Spain's defeat in the Nations League semi-finals meant Italy had only lost once in 41 games before facing North Macedonia. Coach Mancini created a new unbeaten record and made a long winning streak in a row. But goals are drying up as opportunities continue to beg.

Asked before the play-offs why Italy dropped out after the Euros, Mancini said: "We have been trying to play our football well. The only thing is that when you prepare for the Euros or the World Cup, you have time to do it. Intensive training. When you play mid-season, we don't have that luxury."

  • Why did Italy fail to qualify?

The megalomania of Italy's early play under Mancini had become dull. The style has dried up - just like the goal. One of the reasons behind this is Leonardo Spinazzola's long-term injury.


The European quarter-final victory over Belgium was their 13th consecutive victory, dating back to November, during which time they have scored 36 goals and conceded just twice.

Between then and the disaster in Palermo, they have drawn six draws in nine games, with five of their 13 goals coming from one of their two victories against Lithuania.

Against Bulgaria, Italy had 26 shots. Against North Macedonia, they had 32 shots on target and only 5 on target. Jorginho had previously missed two penalties against Switzerland - mistakes he believes "will haunt him for the rest of his life". "It weighs heavily to stand there twice and not be able to help your team and your country, and that's something I'll always carry with me. People say we need to keep our heads up and move on, but it's tough," He told local broadcaster RAI Sport in tears.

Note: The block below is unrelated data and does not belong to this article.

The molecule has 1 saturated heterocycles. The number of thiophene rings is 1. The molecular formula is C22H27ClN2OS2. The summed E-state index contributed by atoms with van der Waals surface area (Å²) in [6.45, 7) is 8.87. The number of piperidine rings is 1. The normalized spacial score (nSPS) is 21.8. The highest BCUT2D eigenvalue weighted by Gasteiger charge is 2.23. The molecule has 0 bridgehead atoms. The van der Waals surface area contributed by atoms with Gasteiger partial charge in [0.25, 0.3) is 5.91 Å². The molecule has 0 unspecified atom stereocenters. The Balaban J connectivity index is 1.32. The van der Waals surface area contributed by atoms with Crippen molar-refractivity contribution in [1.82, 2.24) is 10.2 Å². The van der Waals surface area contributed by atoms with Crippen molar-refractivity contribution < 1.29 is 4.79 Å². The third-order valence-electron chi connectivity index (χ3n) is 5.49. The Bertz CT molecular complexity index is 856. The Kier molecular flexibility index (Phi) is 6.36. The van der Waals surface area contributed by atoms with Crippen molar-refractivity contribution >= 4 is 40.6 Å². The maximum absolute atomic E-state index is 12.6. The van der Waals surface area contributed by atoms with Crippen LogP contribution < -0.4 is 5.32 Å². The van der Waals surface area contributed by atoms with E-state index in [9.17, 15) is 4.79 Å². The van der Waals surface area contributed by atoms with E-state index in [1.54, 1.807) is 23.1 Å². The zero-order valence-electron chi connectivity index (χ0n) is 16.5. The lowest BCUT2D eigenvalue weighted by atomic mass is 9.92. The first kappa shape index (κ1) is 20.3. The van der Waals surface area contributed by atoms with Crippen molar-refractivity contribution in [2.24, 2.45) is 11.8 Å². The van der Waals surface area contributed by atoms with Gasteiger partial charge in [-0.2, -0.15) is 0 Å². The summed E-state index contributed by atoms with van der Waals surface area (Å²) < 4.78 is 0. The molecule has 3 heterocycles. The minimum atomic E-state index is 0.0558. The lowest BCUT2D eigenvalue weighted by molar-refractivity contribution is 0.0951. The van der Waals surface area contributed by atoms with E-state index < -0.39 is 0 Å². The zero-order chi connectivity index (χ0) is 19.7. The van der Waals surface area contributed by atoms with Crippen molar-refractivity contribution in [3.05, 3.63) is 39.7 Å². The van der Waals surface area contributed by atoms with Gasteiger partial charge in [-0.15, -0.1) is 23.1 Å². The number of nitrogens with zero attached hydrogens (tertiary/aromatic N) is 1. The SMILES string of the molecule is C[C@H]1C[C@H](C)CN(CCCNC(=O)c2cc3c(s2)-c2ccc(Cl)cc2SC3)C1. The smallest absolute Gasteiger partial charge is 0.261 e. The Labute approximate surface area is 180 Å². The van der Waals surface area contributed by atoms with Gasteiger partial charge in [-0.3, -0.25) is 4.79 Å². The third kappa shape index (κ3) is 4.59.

• What's next for Italy?

After that, a predictable blame game begins. Italian Football Federation president Gabriel Gravina insisted he would not resign and backed Mancini to continue in charge.


"It turned out to be unfair and the Mancini project will go ahead, like mine. I have to protect the lads and the Commonwealth. There are definitely mistakes, but we have to understand if there are short-term problems, or if radical changes are needed." Gravi Na said.

Bonucci also expressed his support for Mancini. "For us, it's the logical thing to continue coaching: his ideas, his human values are unquestionable. The result of a game can change perceptions, but someone who lives like this every day just wants to continue this road."